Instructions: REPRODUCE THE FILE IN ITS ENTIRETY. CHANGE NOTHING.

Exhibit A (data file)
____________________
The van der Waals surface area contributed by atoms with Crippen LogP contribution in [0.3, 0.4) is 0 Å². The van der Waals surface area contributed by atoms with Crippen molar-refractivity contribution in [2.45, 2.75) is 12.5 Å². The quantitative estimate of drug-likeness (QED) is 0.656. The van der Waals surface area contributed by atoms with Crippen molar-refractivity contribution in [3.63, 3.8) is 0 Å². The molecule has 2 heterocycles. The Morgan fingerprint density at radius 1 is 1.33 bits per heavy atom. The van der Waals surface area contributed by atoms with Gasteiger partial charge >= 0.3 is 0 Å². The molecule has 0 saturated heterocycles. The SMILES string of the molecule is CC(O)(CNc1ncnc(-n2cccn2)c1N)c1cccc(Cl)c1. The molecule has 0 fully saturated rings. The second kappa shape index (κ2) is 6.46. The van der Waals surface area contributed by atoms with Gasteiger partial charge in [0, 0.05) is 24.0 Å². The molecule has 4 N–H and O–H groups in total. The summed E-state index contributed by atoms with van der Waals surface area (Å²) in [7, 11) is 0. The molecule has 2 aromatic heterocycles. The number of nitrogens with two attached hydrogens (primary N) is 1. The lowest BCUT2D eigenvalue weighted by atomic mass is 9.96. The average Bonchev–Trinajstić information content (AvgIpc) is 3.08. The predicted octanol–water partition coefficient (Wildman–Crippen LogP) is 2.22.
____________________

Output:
The van der Waals surface area contributed by atoms with Crippen LogP contribution in [0.3, 0.4) is 0 Å². The van der Waals surface area contributed by atoms with Crippen molar-refractivity contribution in [2.45, 2.75) is 12.5 Å². The quantitative estimate of drug-likeness (QED) is 0.656. The van der Waals surface area contributed by atoms with Crippen molar-refractivity contribution in [3.63, 3.8) is 0 Å². The molecule has 2 heterocycles. The Morgan fingerprint density at radius 1 is 1.33 bits per heavy atom. The van der Waals surface area contributed by atoms with Gasteiger partial charge >= 0.3 is 0 Å². The molecule has 0 saturated heterocycles. The SMILES string of the molecule is CC(O)(CNc1ncnc(-n2cccn2)c1N)c1cccc(Cl)c1. The molecule has 0 fully saturated rings. The second kappa shape index (κ2) is 6.46. The van der Waals surface area contributed by atoms with Gasteiger partial charge in [0, 0.05) is 24.0 Å². The molecule has 4 N–H and O–H groups in total. The summed E-state index contributed by atoms with van der Waals surface area (Å²) in [7, 11) is 0. The molecule has 2 aromatic heterocycles. The number of nitrogens with two attached hydrogens (primary N) is 1. The lowest BCUT2D eigenvalue weighted by atomic mass is 9.96. The average Bonchev–Trinajstić information content (AvgIpc) is 3.08. The predicted octanol–water partition coefficient (Wildman–Crippen LogP) is 2.22.